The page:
Welcome back to our celebration of National Poetry Month! We’re spotlighting contemporary Greek poets. This week, meet Yiannis Doukas.
National Poetry Month 2017: Celebrating Greek Poets
Welcome to our latest series, in honor of National Poetry Month, celebrating the work of Greek poets.
From Sappho to Ritsos, Greeks have always had a way with words. In celebration of National Poetry Month, we have collected some delightful and moving poems by contemporary Greek poets.We’ll spotlight a different writer each week. We hope you enjoy this series.
This week, we present a poem in Greek and English, by Poet Yiannis Doukas. “Epithaphios,” was inspired by the Greek crisis, and his belief that to move forward, things cannot be done as they always have.
“It focuses on what I understand as a cold and sobering realisation of ‘all changed, changed utterly, along with a sterile and futile nostalgic longing for what came before, a longing we urgently need to leave behind, come to terms with the current conditions, and craft a way forward. We are what ‘we burn and bury’ or, in other words, what we deserve to become depends on what we are willing to leave behind.”
Greek Poet Yiannis Doukas
Here’s his poem in the original Greek, and the English translation.
“...γιατί τ’ αγάλματα δεν είναι πια συντρίμμια,
είμαστε εμείς.” ~ Γιώργος Σεφέρης
Μετά δε ταύτα σβήσαμε τα φώτα,
έγειρες πάνω μου απαλά και είπες:
«θα ζήσουμε μπαλώνοντας τις τρύπες
της ιστορίας· τίποτα όπως πρώτα
δεν θα μπορέσει πια να ξαναγίνει».
Τουλάχιστον, εκείνο τ’ «όπως πρώτα»,
καθώς το καταργούν τα γεγονότα,
κι εμείς να τ’ αρνηθούμε. Τι θα μείνει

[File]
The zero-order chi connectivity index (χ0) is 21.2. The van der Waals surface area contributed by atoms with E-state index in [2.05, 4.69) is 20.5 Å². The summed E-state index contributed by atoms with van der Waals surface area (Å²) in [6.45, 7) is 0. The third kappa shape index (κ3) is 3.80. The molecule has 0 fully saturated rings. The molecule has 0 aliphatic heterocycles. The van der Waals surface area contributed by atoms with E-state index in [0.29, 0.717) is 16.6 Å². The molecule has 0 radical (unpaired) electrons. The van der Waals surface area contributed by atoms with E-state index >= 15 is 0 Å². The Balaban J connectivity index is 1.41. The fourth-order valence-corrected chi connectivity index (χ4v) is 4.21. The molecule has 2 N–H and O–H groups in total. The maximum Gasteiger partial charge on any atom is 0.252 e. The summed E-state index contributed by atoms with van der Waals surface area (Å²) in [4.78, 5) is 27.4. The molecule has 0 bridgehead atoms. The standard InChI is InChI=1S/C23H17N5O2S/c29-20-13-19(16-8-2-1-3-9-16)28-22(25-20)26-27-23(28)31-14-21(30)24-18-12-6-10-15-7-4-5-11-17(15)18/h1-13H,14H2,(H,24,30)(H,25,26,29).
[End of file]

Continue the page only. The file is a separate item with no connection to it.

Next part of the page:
σ’ αυτήν τη γη, σε χρόνο ενεστώτα
απ’ όλο το αναμάσημα που λίγη
ανάσα έχει ακόμη και μας πνίγει,
την ώρα που του στρέφουμε τα νώτα;
Στεφάνους καταθέτουμε και κλαίμε,
μα είμαστε ό,τι θάβουμε, ό,τι καίμε.
EPITAPH by Yiannis Doukas
“… because the statues are no longer debris,
we are.” ~ George Seferis
We turned off the lights after all of this,
you gently leaned on me and said:
“We shall live stitching with a thread
the holes of history; whatever was before this
can never be restored”.
At least, that “before”,
as events negate it forevermore,
we should reject that too. What is to be stored
on this earth, in the present
out of all this rumination
whose remaining breath leads us to our obliteration
at the same time we turn our backs to what is everpresent?
We lay wreaths and weep,
but we are what we burn, we are what we bury deep.
Translated by Theodoros Chiotis and included in Futures: Poetry of the Greek Crisis (Penned in the Margins, 2015)
Meet Yiannis Doukas
Born and raised in Athens, Yiannis Doukas now calls Galway, Ireland home. He studied Classics at the University of Athens and Digital Humanities at King’s College London. He’s currently working on a PhD at NUI Galway.
During his teenage years, he made his first attempts at writing. He said he was drawn to poetry as a means to express himself, “the ingredients” of his identity: his life experience, the time and place he lives, his language, and his connection with prior literary tradition. He also found it a means to process and ponder the state of the world today.
“And in a language which suggests, implies and conceals things, instead of crying them out loud, and by using the strict form of rhyme and rhythm as a “music” to put the world in order.”
Now in his 30s, he’s a published writer. A collection of short stories, The World as I Came and Found it (Kedros) was published in 2001. He’s published two award-winning books of poetry. Inner Borders (Polis, 2011) earned the Diavazo journal Debut Poetry Collection Award. The Stendhal Syndrome (Polis, 2013) won the G. Athanas Award of the Academy of Athens. His work has also been included in anthologies of contemporary Greek poetry. Some of his poems have been translated into English, French, Serbian and Polish.
Yiannis has also published book reviews and translations in Greek newspapers and literary magazines. Additionally, he’s composed lyrics for two songs set to music by acclaimed Greek composer, Thanos Mikroutsikos. They’re featured on his latest album, “Stin Omihli ton Kairon”.